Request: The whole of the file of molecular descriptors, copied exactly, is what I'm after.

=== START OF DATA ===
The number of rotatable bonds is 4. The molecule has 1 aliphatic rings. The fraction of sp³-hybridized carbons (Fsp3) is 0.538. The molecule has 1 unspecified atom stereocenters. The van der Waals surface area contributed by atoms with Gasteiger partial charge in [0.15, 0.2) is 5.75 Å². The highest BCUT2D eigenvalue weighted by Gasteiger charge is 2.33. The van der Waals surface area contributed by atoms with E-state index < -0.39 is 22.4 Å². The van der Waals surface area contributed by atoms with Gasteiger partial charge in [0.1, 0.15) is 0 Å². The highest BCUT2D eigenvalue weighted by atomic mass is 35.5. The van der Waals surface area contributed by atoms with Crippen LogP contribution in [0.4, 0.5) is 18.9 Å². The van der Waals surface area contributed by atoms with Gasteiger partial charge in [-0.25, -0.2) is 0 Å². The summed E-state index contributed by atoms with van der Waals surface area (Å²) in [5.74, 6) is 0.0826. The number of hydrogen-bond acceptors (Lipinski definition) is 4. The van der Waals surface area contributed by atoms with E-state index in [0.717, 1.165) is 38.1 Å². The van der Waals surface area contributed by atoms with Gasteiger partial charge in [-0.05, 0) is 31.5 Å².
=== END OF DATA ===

The number of rotatable bonds is 4. The molecule has 1 aliphatic rings. The fraction of sp³-hybridized carbons (Fsp3) is 0.538. The molecule has 1 unspecified atom stereocenters. The van der Waals surface area contributed by atoms with Gasteiger partial charge in [0.15, 0.2) is 5.75 Å². The highest BCUT2D eigenvalue weighted by Gasteiger charge is 2.33. The van der Waals surface area contributed by atoms with E-state index < -0.39 is 22.4 Å². The van der Waals surface area contributed by atoms with Gasteiger partial charge in [0.1, 0.15) is 0 Å². The highest BCUT2D eigenvalue weighted by atomic mass is 35.5. The van der Waals surface area contributed by atoms with Crippen LogP contribution in [0.4, 0.5) is 18.9 Å². The van der Waals surface area contributed by atoms with Gasteiger partial charge in [-0.25, -0.2) is 0 Å². The summed E-state index contributed by atoms with van der Waals surface area (Å²) in [5.74, 6) is 0.0826. The number of hydrogen-bond acceptors (Lipinski definition) is 4. The van der Waals surface area contributed by atoms with E-state index in [0.717, 1.165) is 38.1 Å². The van der Waals surface area contributed by atoms with Gasteiger partial charge in [-0.05, 0) is 31.5 Å².